The Children’s Palliative Care Provider of the Future: A blueprint to spark, scale and share innovation outlines nine critical features of children’s palliative care services, including physical, emotional, and social support for children and their families to ensure the best possible quality of life. Dozens of experts were interviewed for the report, which is free to download.

A frame of the Palliversations video: Dr. Bhagyashree Barlingay tells a patient’s family members about morphine’s history and how it is used responsibly to treat pain. Photo used with permission.

Palliversations Video #2 Tackles Morphine

Palliative care is a new concept to many in India. As with any new concept, there is confusion and misunderstanding surrounding it within both the medical community and the population. “Instead of explaining this new discipline by writing pages of theory, we decided to use storytelling,” explains Dr. Bhagyashree Barlingay, who spearheaded the Palliversations video project funded by Akshaybhasha, a nonprofit organization that she founded in the US that supports the work of Pallium India. 

Palliversations take the form of short plays. In the first two videos, a daughter and her husband are speaking with the doctor (Barlingay) treating their mother, who has metastasized breast cancer. “This way, this complicated matter is simplified and will be able to reach more people,” says Barlingay. “The story depicted is generic, relatable, and meaningful.” There will be six videos in the series. 

The first video, What Is Palliative Care?, delivers news of the mother’s cancer, which has metastasized; the second video, Morphine!, is the second visit with the doctor, who tells them that morphine is the right treatment now for their mother, who is in excruciating pain. The video describes the history, legality, and importance of morphine as a safe medicine to treat pain in palliative care. It includes an interview with a palliative care pharmacist and palliative care physician, and describes the precautions in place for prescribed opioids, including morphine.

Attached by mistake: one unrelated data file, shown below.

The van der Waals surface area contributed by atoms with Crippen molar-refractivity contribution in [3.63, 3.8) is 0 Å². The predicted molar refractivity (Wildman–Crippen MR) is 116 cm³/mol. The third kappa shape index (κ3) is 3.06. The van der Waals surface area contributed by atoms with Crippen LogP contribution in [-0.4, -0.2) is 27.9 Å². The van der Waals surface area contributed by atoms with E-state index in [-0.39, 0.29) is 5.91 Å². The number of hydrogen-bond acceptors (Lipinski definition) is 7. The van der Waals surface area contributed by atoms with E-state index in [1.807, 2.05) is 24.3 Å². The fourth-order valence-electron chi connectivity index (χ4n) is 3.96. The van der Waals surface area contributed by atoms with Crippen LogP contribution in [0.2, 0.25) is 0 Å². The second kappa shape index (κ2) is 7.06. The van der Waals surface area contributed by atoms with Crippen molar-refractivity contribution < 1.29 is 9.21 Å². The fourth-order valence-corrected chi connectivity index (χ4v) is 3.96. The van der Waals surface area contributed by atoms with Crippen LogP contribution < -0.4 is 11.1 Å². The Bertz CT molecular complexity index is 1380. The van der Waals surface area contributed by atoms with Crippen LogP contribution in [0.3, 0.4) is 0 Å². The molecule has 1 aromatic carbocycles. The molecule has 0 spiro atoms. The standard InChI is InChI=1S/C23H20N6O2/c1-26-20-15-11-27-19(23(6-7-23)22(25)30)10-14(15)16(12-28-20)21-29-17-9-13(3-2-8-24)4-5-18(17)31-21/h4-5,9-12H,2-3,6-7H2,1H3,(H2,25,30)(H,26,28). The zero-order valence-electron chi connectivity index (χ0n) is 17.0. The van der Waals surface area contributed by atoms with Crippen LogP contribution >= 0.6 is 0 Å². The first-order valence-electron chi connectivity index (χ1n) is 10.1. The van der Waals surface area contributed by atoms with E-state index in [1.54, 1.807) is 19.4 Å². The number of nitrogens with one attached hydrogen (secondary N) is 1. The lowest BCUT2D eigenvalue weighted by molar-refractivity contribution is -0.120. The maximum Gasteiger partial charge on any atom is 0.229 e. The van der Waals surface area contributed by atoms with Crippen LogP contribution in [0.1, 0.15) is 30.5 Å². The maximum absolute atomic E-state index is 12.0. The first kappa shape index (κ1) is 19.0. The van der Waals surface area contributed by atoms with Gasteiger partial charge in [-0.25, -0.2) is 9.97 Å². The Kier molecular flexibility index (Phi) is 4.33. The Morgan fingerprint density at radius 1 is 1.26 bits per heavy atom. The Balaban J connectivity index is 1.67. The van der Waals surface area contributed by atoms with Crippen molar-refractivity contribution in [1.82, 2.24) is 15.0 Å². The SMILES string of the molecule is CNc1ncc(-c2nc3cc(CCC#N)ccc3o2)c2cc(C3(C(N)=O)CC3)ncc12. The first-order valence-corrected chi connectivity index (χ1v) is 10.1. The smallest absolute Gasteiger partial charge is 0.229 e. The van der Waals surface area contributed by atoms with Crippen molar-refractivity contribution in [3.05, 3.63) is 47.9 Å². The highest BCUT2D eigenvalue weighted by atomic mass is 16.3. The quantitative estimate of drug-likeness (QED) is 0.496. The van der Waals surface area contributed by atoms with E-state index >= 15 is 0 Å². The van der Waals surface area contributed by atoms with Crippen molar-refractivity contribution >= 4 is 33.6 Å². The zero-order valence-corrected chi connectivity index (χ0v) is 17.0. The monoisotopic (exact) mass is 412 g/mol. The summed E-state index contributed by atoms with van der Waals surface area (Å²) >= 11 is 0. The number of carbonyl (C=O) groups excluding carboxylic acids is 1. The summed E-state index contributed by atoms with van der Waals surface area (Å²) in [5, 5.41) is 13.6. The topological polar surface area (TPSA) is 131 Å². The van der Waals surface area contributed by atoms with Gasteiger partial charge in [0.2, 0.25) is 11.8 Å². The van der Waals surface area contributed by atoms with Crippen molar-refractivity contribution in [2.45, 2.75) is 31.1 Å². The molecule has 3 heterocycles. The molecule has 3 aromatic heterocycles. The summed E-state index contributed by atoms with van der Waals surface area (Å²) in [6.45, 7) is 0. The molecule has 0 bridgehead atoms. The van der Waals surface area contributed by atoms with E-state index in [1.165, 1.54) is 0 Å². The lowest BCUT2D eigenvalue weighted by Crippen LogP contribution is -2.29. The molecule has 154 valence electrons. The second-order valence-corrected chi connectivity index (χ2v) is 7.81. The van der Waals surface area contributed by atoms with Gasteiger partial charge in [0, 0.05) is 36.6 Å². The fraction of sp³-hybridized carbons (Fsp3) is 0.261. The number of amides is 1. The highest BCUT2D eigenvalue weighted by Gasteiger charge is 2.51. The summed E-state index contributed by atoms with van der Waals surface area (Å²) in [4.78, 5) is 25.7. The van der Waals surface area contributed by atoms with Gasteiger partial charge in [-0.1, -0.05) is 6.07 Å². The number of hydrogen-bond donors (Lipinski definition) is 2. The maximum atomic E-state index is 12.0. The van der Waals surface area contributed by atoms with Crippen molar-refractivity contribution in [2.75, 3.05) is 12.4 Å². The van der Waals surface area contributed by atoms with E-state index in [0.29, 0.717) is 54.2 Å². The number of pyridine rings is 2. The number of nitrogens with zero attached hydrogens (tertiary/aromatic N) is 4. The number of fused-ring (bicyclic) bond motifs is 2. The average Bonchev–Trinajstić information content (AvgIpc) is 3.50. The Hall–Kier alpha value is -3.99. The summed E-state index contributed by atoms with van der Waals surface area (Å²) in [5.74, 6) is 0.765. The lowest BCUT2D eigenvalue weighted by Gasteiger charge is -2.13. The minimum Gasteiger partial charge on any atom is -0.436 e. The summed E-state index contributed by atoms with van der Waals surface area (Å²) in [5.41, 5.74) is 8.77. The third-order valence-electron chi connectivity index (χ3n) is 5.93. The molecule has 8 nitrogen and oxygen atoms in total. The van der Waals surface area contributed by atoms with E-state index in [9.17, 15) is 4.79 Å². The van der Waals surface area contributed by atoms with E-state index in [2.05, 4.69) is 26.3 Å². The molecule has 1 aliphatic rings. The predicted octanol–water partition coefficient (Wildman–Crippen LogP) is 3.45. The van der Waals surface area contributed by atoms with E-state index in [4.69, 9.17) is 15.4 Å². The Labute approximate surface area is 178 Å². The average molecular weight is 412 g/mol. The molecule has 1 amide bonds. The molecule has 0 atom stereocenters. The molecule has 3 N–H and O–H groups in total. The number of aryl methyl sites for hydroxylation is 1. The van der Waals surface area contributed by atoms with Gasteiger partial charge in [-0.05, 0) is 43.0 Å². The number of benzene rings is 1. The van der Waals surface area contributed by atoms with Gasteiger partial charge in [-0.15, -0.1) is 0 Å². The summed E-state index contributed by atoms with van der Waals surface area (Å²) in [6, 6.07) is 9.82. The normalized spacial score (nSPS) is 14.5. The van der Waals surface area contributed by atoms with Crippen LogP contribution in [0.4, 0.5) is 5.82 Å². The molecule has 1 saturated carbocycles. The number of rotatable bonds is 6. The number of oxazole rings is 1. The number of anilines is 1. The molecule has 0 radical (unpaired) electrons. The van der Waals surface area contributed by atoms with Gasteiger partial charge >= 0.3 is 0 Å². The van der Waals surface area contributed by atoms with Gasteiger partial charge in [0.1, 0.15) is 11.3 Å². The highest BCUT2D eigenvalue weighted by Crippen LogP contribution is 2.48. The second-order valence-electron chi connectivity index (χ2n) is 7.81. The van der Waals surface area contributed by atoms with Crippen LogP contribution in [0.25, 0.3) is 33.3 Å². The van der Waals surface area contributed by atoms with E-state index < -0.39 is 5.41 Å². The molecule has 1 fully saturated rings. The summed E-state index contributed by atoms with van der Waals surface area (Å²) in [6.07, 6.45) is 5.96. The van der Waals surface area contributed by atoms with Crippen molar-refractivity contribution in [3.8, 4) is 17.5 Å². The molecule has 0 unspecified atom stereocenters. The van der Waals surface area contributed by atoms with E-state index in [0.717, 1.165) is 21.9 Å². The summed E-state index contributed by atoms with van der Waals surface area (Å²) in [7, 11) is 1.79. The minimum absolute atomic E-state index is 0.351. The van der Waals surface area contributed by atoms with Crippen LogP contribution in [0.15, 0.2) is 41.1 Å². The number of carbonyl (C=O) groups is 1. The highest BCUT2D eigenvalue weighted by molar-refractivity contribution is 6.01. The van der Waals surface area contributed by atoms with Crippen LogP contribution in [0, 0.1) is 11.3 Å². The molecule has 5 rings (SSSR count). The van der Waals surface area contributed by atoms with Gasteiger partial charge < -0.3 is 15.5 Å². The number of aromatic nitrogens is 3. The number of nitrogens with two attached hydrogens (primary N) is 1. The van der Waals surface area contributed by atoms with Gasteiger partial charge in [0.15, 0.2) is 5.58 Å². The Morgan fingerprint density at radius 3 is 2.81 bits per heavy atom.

Upcoming videos will focus on challenges in practicing palliative care in India, specifically in Maharashtra state, and palliative care in noncancer illnesses, such as dementia and organ failures. 

Reader recommended

Tasks of the multidisciplinary team:

—How IAHPC Member Dr. Lisa Manalo of the Philippines always ends her presentations during grand rounds and conferences

What’s New in the Calendar

“Beyond the Walls.” Webinar. December 8, 2022.

Foundation Course in Palliative Care (FCPC)–Psychosocial Interventions (Basics)–ECHO. Online course. December 7, 2022-January 27, 2023.

Foundation Certificate in Palliative Care. Online course. January 23-April 14, 2023. 

Rehabilitative Palliative Care: Webinar 3. December 12, 2022.

Measuring the Effectiveness of Palliative Care. In-person conference. January 20, 2023, London.

Rehabilitative Palliative Care: Webinar 4. January 24, 2023. 


8th International Conference on Advance Care Planning (ACP-I 2023). In person. May 24-27, 2023.

Access all items in the IAHPC Calendar of Events.

Check the Calendar

Find a workshop, seminar, congress, or conference to interest you in the IAHPC Calendar of Events, updated monthly, that lists activities of special interest to those who work in palliative care. Or submit an event for consideration; it’s free!

Promote Your Courses

Promote your education and training events in the IAHPC Global Directory of Education in Palliative Care. It’s quick and easy — just submit your content online.

Do you have any questions regarding the IAHPC Calendar of Events and IAHPC Directories?

Contact Ms. Julia Libreros